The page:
There’s a lot of money in the chit-chat


Harry Potter and the Order of the Phoenix is being read because it is being read; and indeed this makes sense.

I’ve seen them on the underground and on the beach, in airport lounges and corporate reception areas. People holding yellow-covered copies of Harry Potter and the Order of the Phoenix are everywhere. Now not even J. K. Rowling’s greatest admirers would seriously argue that this is the best, or the most original, or the most instructive, or the most entertaining book that will be published this year. Everyone is reading it because everyone is reading it. The Harry Potter novels are not just books, they are subjects of public conversation among complete strangers. Public conversation has always existed. Its exploitation for private profit is relatively new.

We are social animals and we need topics of conversation. These topics are most encompassing when they are rooted in common experience. That is why the weather is the universal currency of small talk. Momentous events are similar. After the weather the most common conversation starter is “Have you heard the news?”.

It is thousands of years since politicians first used their influence on public conversation for social control. Roman emperors offered bread and circuses. Mass entertainment was as important as economic benefits. If people were talking about the exploits of heroic gladiators, they would have less time to air their political grievances. The East German communist regime promoted sporting excellence for similar reasons.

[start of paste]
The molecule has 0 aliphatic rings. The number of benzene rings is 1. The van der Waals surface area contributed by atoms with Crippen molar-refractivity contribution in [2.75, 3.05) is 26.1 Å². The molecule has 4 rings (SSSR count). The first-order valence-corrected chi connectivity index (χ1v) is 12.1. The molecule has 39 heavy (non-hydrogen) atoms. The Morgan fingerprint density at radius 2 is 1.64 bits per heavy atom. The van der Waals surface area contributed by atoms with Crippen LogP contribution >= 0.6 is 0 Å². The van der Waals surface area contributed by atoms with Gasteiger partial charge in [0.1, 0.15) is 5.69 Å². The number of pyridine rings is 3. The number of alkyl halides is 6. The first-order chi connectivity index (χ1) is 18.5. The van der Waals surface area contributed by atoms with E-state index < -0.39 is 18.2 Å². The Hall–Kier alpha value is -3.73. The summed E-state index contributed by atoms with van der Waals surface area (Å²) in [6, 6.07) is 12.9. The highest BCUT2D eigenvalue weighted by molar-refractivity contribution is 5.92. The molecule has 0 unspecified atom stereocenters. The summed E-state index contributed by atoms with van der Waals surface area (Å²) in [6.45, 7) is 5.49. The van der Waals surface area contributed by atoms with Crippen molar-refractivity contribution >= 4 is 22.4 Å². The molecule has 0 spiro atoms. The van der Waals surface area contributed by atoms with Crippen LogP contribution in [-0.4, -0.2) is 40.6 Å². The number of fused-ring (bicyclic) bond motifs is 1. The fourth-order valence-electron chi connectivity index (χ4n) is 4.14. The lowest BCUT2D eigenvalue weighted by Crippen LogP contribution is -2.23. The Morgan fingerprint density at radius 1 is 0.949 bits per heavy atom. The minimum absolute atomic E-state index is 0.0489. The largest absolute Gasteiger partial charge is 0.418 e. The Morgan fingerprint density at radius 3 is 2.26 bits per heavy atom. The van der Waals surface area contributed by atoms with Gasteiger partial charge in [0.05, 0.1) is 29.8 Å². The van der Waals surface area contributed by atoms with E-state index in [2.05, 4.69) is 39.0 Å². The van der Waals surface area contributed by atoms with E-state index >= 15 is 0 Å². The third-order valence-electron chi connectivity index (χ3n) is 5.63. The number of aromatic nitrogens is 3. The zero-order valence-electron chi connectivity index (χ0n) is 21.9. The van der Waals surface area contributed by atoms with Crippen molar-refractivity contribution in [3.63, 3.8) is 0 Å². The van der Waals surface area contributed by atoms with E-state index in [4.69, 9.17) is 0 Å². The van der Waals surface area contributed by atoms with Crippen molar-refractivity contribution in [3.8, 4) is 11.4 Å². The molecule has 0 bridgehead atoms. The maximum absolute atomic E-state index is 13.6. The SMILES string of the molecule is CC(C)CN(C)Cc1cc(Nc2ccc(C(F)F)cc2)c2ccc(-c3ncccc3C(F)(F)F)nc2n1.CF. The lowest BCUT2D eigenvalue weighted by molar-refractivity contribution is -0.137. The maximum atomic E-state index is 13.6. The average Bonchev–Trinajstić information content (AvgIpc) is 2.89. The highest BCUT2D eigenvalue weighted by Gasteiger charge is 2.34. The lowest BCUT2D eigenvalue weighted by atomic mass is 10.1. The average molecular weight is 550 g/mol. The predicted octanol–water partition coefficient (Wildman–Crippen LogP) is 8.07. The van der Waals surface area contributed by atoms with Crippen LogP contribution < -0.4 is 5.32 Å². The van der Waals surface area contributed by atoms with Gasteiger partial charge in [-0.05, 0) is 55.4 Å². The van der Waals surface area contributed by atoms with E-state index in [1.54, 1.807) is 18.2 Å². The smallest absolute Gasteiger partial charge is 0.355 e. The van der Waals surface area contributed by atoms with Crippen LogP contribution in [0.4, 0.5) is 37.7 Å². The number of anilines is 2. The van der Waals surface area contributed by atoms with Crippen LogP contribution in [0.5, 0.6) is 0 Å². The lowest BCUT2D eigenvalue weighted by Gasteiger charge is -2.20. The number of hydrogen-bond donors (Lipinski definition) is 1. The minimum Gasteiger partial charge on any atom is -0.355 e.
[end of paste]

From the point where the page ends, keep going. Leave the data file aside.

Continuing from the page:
It is better to determine the vocabulary of common debate than to neutralise it. You can draw attention to the real or imaginary deeds of real or imaginary enemies – the dangers of communist infiltration, the threat from asylum seekers, the regulatory burdens imposed by the European Union. George Orwell wrote an appendix to Nineteen Eighty-Four to explain how politicians would divert public conversation to their own ends.

The discovery that you could exploit shared experiences for private profit is more recent. Sporting events were once held for the amusement of participants and the entertainment of spectators. But today they are big business. And the business objective is not to identify the fastest runner or reward the most accomplished football team. It is to attract public attention for the benefit of advertisers and sponsors.

The millennium bug was a different commercial approach. Campaigns turned the supposed dangers of Y2K failures into a subject of general conversation. Politicians were recruited to the cause. Billions of dollars were spent. The internet was similarly hyped.

The commercialisation of literature is older. Charles Dickens stimulated popular discussion of his works by serialising them. He could even direct the content of High Table conversation, as I learned when I discovered a betting book in which dons took wagers on the evolution of the story of Our Mutual Friend. Today we have soap operas. The inventions of scriptwriters are now reported in the same newspapers as the activities of real people.

The commercial discovery of true genius is that public conversation need only concern shared events, not necessarily momentous ones. Most people quickly run out of things to say about the euro. They gossip, not about great affairs of state, but about holidays, shopping and sex. Reports on royalty once described their regal duties, but now their private lives. And interest in celebrities focuses not on the activities for which they are famous but on their relationships and their possessions.

The culmination of this logic is reality television. The performers have no special talents, occupy no positions of importance and behave no differently from anyone else. The only distinguishing feature of their lives is that they are lived publicly. Reality TV’s promoters have created a class of people famous only for being famous.

That is the context for Harry Potter. Rowling’s first novels succeeded because they provided well written and well plotted children’s novels, based around memorable characters. But, as pre-publication sales demonstrate, popularity is now unrelated to content. Harry Potter and the Order of the Phoenix is being read because it is being read.

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